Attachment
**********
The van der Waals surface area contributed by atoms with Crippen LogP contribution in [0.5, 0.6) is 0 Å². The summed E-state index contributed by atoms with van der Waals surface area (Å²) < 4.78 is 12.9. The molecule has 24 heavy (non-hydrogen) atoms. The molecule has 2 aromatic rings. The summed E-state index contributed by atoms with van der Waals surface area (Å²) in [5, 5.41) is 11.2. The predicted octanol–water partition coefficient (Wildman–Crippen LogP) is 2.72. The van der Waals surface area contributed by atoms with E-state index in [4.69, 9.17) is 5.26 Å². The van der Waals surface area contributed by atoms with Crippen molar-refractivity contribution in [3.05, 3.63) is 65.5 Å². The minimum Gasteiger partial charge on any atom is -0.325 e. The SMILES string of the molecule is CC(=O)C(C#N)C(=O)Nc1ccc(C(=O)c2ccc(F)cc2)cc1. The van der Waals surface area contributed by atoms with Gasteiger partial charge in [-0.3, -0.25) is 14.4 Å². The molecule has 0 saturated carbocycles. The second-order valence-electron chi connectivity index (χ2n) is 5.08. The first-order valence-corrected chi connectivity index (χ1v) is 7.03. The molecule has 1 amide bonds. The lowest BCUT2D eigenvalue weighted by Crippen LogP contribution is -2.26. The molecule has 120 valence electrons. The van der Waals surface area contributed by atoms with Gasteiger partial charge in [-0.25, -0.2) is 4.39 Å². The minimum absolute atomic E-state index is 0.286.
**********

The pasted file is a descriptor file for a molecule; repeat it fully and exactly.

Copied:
The van der Waals surface area contributed by atoms with Crippen LogP contribution in [0.5, 0.6) is 0 Å². The summed E-state index contributed by atoms with van der Waals surface area (Å²) < 4.78 is 12.9. The molecule has 24 heavy (non-hydrogen) atoms. The molecule has 2 aromatic rings. The summed E-state index contributed by atoms with van der Waals surface area (Å²) in [5, 5.41) is 11.2. The predicted octanol–water partition coefficient (Wildman–Crippen LogP) is 2.72. The van der Waals surface area contributed by atoms with E-state index in [4.69, 9.17) is 5.26 Å². The van der Waals surface area contributed by atoms with Crippen molar-refractivity contribution in [3.05, 3.63) is 65.5 Å². The minimum Gasteiger partial charge on any atom is -0.325 e. The SMILES string of the molecule is CC(=O)C(C#N)C(=O)Nc1ccc(C(=O)c2ccc(F)cc2)cc1. The van der Waals surface area contributed by atoms with Gasteiger partial charge in [-0.3, -0.25) is 14.4 Å². The molecule has 0 saturated carbocycles. The second-order valence-electron chi connectivity index (χ2n) is 5.08. The first-order valence-corrected chi connectivity index (χ1v) is 7.03. The molecule has 1 amide bonds. The lowest BCUT2D eigenvalue weighted by Crippen LogP contribution is -2.26. The molecule has 120 valence electrons. The van der Waals surface area contributed by atoms with Gasteiger partial charge in [-0.25, -0.2) is 4.39 Å². The minimum absolute atomic E-state index is 0.286.